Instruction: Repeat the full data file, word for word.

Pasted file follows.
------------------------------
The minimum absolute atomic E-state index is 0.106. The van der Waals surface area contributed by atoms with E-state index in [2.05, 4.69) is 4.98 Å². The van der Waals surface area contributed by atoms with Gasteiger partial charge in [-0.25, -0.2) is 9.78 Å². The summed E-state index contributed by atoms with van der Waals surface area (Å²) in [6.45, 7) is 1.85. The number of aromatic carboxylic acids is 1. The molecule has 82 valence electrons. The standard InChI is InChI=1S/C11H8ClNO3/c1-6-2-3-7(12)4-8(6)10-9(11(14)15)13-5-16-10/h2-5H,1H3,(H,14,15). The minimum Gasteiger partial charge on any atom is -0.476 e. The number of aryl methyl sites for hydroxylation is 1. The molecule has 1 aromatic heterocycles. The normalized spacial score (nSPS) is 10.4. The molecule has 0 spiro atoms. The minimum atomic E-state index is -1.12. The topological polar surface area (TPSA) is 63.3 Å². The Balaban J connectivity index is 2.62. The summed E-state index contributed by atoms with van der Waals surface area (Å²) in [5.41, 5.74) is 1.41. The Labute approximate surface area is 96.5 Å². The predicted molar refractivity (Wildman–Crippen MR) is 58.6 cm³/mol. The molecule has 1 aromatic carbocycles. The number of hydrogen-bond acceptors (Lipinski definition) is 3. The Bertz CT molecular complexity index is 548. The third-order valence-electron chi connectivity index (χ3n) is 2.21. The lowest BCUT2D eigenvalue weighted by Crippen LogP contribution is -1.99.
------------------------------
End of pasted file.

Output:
The minimum absolute atomic E-state index is 0.106. The van der Waals surface area contributed by atoms with E-state index in [2.05, 4.69) is 4.98 Å². The van der Waals surface area contributed by atoms with Gasteiger partial charge in [-0.25, -0.2) is 9.78 Å². The summed E-state index contributed by atoms with van der Waals surface area (Å²) in [6.45, 7) is 1.85. The number of aromatic carboxylic acids is 1. The molecule has 82 valence electrons. The standard InChI is InChI=1S/C11H8ClNO3/c1-6-2-3-7(12)4-8(6)10-9(11(14)15)13-5-16-10/h2-5H,1H3,(H,14,15). The minimum Gasteiger partial charge on any atom is -0.476 e. The number of aryl methyl sites for hydroxylation is 1. The molecule has 1 aromatic heterocycles. The normalized spacial score (nSPS) is 10.4. The molecule has 0 spiro atoms. The minimum atomic E-state index is -1.12. The topological polar surface area (TPSA) is 63.3 Å². The Balaban J connectivity index is 2.62. The summed E-state index contributed by atoms with van der Waals surface area (Å²) in [5.41, 5.74) is 1.41. The Labute approximate surface area is 96.5 Å². The predicted molar refractivity (Wildman–Crippen MR) is 58.6 cm³/mol. The molecule has 1 aromatic carbocycles. The number of hydrogen-bond acceptors (Lipinski definition) is 3. The Bertz CT molecular complexity index is 548. The third-order valence-electron chi connectivity index (χ3n) is 2.21. The lowest BCUT2D eigenvalue weighted by Crippen LogP contribution is -1.99.